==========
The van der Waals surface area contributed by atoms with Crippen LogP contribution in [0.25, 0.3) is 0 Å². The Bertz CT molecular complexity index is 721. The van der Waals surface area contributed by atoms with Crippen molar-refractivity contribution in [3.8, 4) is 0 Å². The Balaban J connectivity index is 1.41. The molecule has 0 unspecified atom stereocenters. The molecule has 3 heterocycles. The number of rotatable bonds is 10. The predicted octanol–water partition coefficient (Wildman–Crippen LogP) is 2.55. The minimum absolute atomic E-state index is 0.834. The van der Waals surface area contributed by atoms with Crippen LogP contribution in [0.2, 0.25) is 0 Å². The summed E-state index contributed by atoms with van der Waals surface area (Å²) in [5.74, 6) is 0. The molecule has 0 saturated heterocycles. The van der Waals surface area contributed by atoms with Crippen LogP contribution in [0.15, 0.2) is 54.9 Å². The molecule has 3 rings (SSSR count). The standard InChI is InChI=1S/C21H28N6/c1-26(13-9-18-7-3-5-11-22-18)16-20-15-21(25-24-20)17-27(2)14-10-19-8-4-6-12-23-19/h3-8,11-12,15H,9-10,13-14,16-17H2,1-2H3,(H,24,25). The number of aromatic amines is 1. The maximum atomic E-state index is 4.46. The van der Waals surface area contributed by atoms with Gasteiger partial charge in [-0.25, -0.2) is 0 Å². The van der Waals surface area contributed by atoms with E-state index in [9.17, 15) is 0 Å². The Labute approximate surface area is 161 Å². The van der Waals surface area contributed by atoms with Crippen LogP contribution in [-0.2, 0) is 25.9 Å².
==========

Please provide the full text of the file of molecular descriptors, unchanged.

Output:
The van der Waals surface area contributed by atoms with Crippen LogP contribution in [0.25, 0.3) is 0 Å². The Bertz CT molecular complexity index is 721. The van der Waals surface area contributed by atoms with Crippen molar-refractivity contribution in [3.8, 4) is 0 Å². The Balaban J connectivity index is 1.41. The molecule has 0 unspecified atom stereocenters. The molecule has 3 heterocycles. The number of rotatable bonds is 10. The predicted octanol–water partition coefficient (Wildman–Crippen LogP) is 2.55. The minimum absolute atomic E-state index is 0.834. The van der Waals surface area contributed by atoms with Crippen LogP contribution in [0.2, 0.25) is 0 Å². The summed E-state index contributed by atoms with van der Waals surface area (Å²) in [5.74, 6) is 0. The molecule has 0 saturated heterocycles. The van der Waals surface area contributed by atoms with Crippen LogP contribution in [0.15, 0.2) is 54.9 Å². The molecule has 3 rings (SSSR count). The standard InChI is InChI=1S/C21H28N6/c1-26(13-9-18-7-3-5-11-22-18)16-20-15-21(25-24-20)17-27(2)14-10-19-8-4-6-12-23-19/h3-8,11-12,15H,9-10,13-14,16-17H2,1-2H3,(H,24,25). The number of aromatic amines is 1. The maximum atomic E-state index is 4.46. The van der Waals surface area contributed by atoms with Gasteiger partial charge in [-0.25, -0.2) is 0 Å². The van der Waals surface area contributed by atoms with E-state index in [9.17, 15) is 0 Å². The Labute approximate surface area is 161 Å². The van der Waals surface area contributed by atoms with Crippen LogP contribution in [-0.2, 0) is 25.9 Å².